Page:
Spitzer Center leads diocesan staff on ‘Journey to Excellence’

Categories: Around the Diocese

The Visitor

Staff members of the Diocese of St. Cloud are participating in a new formation program that aims to strengthen their service to the church by fostering better teamwork and a renewed culture of evangelization in their offices and ministries.

A key starting place is understanding happiness and how it shapes a person’s decisions, relationships and work life, according to the Spitzer Center for Ethical Leadership, which conducted a day-long “Journey to Excellence” retreat for 48 diocesan employees Jan. 30 at St. Mary, Help of Christians Parish in St. Augusta.

“To best serve parishes we need to make sure that we have a culture that makes the staff not only highly functional, but also very approachable and very constructive so they can serve their constituents better,” said Renee Allerheiligen, one of the retreat’s facilitators, during an interview with The Visitor.


James Berlucchi, executive director of the Spitzer Center, makes a presentation during a diocesan retreat day Jan. 30 at St. Mary, Help of Christians in St. Augusta. Photo by Dianne Towalski/The Visitor

“In the process of doing that, and simply having a more joyful atmosphere, we promote cultures of evangelization and provide more fertile ground for the efforts of evangelization,” she said.

The Spitzer Center has conducted similar retreats and trainings around the country to help church organizations “optimize their culture, confidence, spirituality and faith for the new evangelization,” according to the organization. The center was founded in 2005 by Jesuit Father Robert Spitzer, a scholar and former president of Gonzaga University in Spokane, Wash., and Jim Berlucchi, former executive director of Legatus, an international association of Catholic CEOs.

Berlucchi also helped to facilitate the St. Augusta gathering, which Bishop Donald Kettler attended.

“For any organization, you have to look at its morale and effectiveness and how it meets the needs of what it was established for,” Bishop Kettler said. “This gives us an opportunity to look at all of that. Both our diocesan offices and parishes will benefit.”

Four levels of happiness

The retreat day focused on “the Four Levels of Happiness,” which range from immediate gratification at level 1 and satisfaction from personal achievement at level 2 to happiness derived from serving the greater good at 3 and ultimate goodness at 4.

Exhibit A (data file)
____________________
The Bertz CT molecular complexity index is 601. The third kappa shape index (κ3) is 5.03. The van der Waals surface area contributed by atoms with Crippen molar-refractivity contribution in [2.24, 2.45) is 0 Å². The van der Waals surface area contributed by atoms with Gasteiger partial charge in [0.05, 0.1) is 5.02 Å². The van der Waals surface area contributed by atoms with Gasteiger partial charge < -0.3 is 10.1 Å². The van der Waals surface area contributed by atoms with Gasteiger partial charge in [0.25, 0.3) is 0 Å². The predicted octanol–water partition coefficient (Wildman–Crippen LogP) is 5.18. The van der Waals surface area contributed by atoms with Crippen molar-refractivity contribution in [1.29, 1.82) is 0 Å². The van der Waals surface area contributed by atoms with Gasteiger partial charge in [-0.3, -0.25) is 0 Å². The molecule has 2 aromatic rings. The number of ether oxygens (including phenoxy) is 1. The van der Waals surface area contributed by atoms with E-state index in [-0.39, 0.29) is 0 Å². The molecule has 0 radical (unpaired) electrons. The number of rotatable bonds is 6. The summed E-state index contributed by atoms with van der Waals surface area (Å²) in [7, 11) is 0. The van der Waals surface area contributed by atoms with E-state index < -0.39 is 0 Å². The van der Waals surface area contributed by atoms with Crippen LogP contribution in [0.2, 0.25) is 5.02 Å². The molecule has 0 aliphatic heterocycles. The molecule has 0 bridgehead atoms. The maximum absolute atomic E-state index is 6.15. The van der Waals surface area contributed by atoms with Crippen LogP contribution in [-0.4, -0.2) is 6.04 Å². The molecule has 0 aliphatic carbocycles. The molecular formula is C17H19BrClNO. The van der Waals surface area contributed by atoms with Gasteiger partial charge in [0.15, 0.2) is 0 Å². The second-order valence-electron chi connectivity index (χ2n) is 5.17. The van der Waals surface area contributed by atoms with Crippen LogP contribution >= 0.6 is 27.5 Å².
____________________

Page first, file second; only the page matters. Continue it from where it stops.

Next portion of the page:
Each level has positive aspects, and they all need to be harmonized in a person’s life, the presenters noted. But one level will dominate and drive a person’s meaning and purpose in life, including their work life.

“If we start building organizational cultures that are constructive and rooted in healthy happiness levels 2, 3 and 4, we’re going to have a profound impact,” Allerheiligen said.

Bishop Kettler said that understanding the levels and their impact on organizational culture “will lead to better collaboration and people asking the question even more often: ‘What can I do to help?’ — whether they’re working with colleagues, other offices or parishes.”

The retreat included group discussions on the levels of happiness, recorded video presentations from Father Spitzer, clips from popular films and Mass.

It was the first step in a process that will likely continue into 2016. The next steps include online training assignments and a confidential survey of diocesan staff members that will help demonstrate how constructive the current organizational culture is, how it connects to the concepts of happiness, and the vision for the ideal culture.

The staff will review the results of the survey during a second retreat day in May. It will be followed by more educational offerings and leadership training to help the diocese achieve its ideal culture.

The priests of the St. Cloud Diocese are also participating in a similar Spitzer Center program beginning in March.